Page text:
The Stanford Center for Research on Education Outcomes (CREDO) report of 2019 measured “Charter School Performance in Pennsylvania.”  It has been widely reported that in that report that students who moved from a Traditional Public School (TPS) to a PA Charter School lost ground the first year as compared to their Virtual Control Record (VCR).  The Virtual Control Record is an average of 7 similar students that did not attend a Charter School but remained in the Traditional Public School setting.

Unfortunately, largely ignored in that same report is the part that states: “Students in their first year of charter school enrollment experience about 77 fewer days of learning in reading and about 100 fewer days of learning in math compared to the average TPS student. Students in their second or third year of charter school enrollment however perform similarly to the average TPS student in both subjects.”

In other words, within a two-year period, Charter Schools experience, on average, a growth of 100 student days of learning for each student.

The CREDO chart below graphs that dramatic academic growth.  Only three years were analyzed.  Should this trend continue, Pennsylvania Public Charter Schools would dramatically outpace Traditional Public Schools in academic growth.

Figure 15: Learning Gains of Charter Students Compared to Gains for Average TPS VCRs by Students’ Years of Enrollment in Charter Schools (page 32).

Credo Chart

The CREDO report tried hard to compare the new student in a Charter School with that student’s “Virtual Control Record (VCR)” in an attempt to compare apples to apples. The first year results for Charter students is “significantly weaker growth.” This means, as the CREDO analysis reports, that students in their first year at a Public Charter School performed significantly worse academically than their “virtual” counterpart who remained in the Traditional Public School. Why is that? There are a number of reasons a student transitioning to a new school might fall behind:

  1. Students seeking a Public Charter School have powerful reasons for leaving their Traditional Public School. These reasons may not be measurable in a large sampling of students. These reasons might be cultural, safety, family, stress or drug related. A student in an unhealthy or dangerous situation that is looking for a new school might be hard to match to those students that remain in the Traditional School Setting.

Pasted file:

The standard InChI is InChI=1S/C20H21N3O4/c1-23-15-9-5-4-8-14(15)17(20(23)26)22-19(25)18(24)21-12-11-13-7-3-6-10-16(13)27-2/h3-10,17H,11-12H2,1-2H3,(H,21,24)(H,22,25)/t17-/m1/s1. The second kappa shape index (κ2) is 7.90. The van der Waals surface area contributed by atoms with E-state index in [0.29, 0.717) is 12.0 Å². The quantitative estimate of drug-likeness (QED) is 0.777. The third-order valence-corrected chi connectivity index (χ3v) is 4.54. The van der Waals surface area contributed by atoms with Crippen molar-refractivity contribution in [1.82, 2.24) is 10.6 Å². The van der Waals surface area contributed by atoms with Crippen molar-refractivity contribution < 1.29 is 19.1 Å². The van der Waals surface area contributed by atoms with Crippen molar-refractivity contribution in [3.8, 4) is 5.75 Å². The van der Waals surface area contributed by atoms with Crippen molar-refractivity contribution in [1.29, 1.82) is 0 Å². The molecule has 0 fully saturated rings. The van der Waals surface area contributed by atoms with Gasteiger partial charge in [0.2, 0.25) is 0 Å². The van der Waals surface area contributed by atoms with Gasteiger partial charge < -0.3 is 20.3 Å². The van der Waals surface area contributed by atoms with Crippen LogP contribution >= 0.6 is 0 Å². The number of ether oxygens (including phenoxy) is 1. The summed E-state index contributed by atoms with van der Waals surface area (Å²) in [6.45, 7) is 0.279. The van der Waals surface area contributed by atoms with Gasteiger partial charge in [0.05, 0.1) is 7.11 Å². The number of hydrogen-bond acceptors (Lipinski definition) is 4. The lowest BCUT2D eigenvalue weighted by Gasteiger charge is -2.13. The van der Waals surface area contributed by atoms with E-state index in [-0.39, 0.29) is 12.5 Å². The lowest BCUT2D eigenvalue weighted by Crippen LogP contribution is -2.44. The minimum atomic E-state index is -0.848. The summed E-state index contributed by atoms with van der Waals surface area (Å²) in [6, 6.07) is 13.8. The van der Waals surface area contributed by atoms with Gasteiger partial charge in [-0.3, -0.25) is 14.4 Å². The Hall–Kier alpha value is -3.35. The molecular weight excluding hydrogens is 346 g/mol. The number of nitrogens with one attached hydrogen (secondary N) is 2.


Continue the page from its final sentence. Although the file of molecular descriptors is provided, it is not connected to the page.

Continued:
2. Anytime a student leaves familiar settings and long-time friends, he or she will experience culture shock that requires time to adjust.
  3. Going from a Traditional Public School setting to a Public Charter School that had higher academic rigor could cause a new student to fall behind and become discouraged.

Given these dynamics, it is not remarkable that a student moving into one of the 187 Pennsylvania Public Charter Schools would do academically worse than his or her “virtual” counterpart in the school left behind. What is truly remarkable is that within two years, that same Charter Student has gained 100 days of academic learning and has surpassed their virtual counterpart in both Math and Reading.

Because of this remarkable growth dynamic, few students leave Public Charter Schools to go back to their Traditional Public School option. On the other hand, 30,000 students submitted more than 120,000 applications to join a Public Charter School through the new Philadelphia School District website in 2019.

These efforts to join one of Philadelphia’s 87 Public Charter Schools demonstrates that parents and students know from experience what the CREDO Report reveals. Transitioning into a Charter School may be an unnerving experience that initially creates poor academic performance but over time, Public Charter Schools help students not only catch up but soar ahead of their peers that remain in their assigned Traditional Public School.